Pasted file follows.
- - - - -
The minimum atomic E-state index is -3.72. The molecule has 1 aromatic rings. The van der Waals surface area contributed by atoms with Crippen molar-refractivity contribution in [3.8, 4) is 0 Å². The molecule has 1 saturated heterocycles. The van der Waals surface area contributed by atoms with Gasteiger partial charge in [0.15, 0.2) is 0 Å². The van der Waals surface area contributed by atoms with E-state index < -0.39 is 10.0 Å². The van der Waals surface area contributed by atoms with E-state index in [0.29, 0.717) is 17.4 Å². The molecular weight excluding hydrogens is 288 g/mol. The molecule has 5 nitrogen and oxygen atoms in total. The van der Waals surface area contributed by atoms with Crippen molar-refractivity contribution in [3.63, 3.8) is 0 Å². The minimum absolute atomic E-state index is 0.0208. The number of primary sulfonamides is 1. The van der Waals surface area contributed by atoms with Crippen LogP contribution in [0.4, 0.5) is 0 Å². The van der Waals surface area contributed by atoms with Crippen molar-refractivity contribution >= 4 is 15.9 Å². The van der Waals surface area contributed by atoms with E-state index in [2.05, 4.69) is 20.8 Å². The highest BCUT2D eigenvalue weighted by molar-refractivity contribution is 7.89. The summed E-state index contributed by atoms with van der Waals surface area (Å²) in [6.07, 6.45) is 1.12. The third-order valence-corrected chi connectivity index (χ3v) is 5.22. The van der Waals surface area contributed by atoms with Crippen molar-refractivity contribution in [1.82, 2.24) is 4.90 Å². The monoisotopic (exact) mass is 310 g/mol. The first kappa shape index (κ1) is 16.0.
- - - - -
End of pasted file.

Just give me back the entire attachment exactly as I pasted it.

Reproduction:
The minimum atomic E-state index is -3.72. The molecule has 1 aromatic rings. The van der Waals surface area contributed by atoms with Crippen molar-refractivity contribution in [3.8, 4) is 0 Å². The molecule has 1 saturated heterocycles. The van der Waals surface area contributed by atoms with Gasteiger partial charge in [0.15, 0.2) is 0 Å². The van der Waals surface area contributed by atoms with E-state index < -0.39 is 10.0 Å². The van der Waals surface area contributed by atoms with E-state index in [0.29, 0.717) is 17.4 Å². The molecular weight excluding hydrogens is 288 g/mol. The molecule has 5 nitrogen and oxygen atoms in total. The van der Waals surface area contributed by atoms with Crippen molar-refractivity contribution in [3.63, 3.8) is 0 Å². The minimum absolute atomic E-state index is 0.0208. The number of primary sulfonamides is 1. The van der Waals surface area contributed by atoms with Crippen LogP contribution in [0.4, 0.5) is 0 Å². The van der Waals surface area contributed by atoms with Crippen molar-refractivity contribution >= 4 is 15.9 Å². The van der Waals surface area contributed by atoms with E-state index in [2.05, 4.69) is 20.8 Å². The highest BCUT2D eigenvalue weighted by molar-refractivity contribution is 7.89. The summed E-state index contributed by atoms with van der Waals surface area (Å²) in [6.07, 6.45) is 1.12. The third-order valence-corrected chi connectivity index (χ3v) is 5.22. The van der Waals surface area contributed by atoms with Crippen molar-refractivity contribution in [1.82, 2.24) is 4.90 Å². The monoisotopic (exact) mass is 310 g/mol. The first kappa shape index (κ1) is 16.0.